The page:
After incubation, these tubes are first inspected for the presence of gas in the Durham tube. In the case of non fermenters, this is indicative of reduction of nitrate to nitrogen gas. However, in many cases gas is produced by fermentation and further testing is necessary to determine if reduction of nitrate has occurred.
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    Dr.T.V.Rao MD
  • Nitrate reduction Test
    The reduction of nitrate to nitrite was detected with dimethyl-a-naphthylamin (Wallace & Neave, 1927) and sulphanilic acid. The reaction was rapid with all the species tested; at 30 min. the results were consistent with the usual cultural method
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    Dr.T.V.Rao MD
  • I M Vi C Tests
    I M Vi C is an acronym that stands for indole , methyl red, Voges-Proskauer , and citrate . To obtain the results of these four tests, three test tubes are inoculated: tryptone broth (indole test), methyl red - Voges Proskauer broth (MR-VP broth), and citrate test.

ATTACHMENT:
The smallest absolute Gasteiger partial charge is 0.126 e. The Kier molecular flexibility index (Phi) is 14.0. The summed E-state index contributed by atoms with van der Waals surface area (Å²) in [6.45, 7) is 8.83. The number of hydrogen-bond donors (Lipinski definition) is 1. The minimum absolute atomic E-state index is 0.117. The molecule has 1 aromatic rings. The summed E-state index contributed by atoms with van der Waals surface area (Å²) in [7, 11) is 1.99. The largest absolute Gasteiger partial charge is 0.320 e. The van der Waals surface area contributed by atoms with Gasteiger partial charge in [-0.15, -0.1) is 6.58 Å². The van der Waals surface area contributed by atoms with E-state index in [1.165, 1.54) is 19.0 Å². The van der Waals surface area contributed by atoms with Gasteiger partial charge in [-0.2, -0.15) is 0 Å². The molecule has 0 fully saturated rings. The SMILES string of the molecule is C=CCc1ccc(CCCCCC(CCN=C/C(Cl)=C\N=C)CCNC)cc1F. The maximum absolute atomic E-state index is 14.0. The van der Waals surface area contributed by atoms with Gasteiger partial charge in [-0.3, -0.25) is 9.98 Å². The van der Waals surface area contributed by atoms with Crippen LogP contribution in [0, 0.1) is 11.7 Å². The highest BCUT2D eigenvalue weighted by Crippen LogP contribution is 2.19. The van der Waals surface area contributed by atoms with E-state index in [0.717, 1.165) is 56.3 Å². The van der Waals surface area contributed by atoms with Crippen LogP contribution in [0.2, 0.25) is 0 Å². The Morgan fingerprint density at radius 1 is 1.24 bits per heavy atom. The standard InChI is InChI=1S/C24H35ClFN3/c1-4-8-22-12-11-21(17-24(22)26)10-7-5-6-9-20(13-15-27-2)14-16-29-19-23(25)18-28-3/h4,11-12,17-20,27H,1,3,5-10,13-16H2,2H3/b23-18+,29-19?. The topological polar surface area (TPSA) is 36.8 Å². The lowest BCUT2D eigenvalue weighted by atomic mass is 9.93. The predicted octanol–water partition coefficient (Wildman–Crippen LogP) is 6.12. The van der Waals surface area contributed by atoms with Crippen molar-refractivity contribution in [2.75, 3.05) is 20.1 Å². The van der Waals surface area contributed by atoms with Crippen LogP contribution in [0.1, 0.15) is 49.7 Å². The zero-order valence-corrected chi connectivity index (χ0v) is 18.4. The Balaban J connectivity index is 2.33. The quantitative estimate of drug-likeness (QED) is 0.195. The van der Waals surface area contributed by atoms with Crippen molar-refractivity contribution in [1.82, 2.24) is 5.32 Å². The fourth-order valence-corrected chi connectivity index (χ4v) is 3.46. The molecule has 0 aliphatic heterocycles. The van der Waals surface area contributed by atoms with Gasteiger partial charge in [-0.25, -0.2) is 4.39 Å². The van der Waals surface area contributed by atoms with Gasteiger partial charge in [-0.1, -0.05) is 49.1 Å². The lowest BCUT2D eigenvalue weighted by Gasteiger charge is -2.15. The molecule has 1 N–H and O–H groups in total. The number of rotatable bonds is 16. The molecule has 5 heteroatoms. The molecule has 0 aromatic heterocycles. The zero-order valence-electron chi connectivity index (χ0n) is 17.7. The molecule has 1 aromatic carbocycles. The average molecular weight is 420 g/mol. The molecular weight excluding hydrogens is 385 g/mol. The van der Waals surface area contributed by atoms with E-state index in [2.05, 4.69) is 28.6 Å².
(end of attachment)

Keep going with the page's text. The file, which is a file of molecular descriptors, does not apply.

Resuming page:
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    Dr.T.V.Rao MD
  • Indole Test
    How to Perform Test:Inoculate Tryptone broth with inoculating loop.
    Property it tests for: This test is performed to help differentiate species of the family Enterobacteriaceae. It tests for the bacteria species ability to produce indole. Bacteria use an enzyme, tryptophanase to break down the amino acid, tryptophan, which makes by-products, of which, indole is one.
    Media and Reagents Used:Tryptone broth contains tryptophan. Kovacs reagentcontains hydrochloric acid, dimethylaminobenzaldehyde, and amyl alcoholyellow in color.
    Reading Results:Kovacs reagent reacts with indole and creates a red color at the top part of the test tube.
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    Dr.T.V.Rao MD
  • Principles of Indole Test
    The test organism is inoculated into tryptone broth, a rich source of the amino acid tryptophan. Indole positive bacteria such as Escherichia coli produce tryptophanase,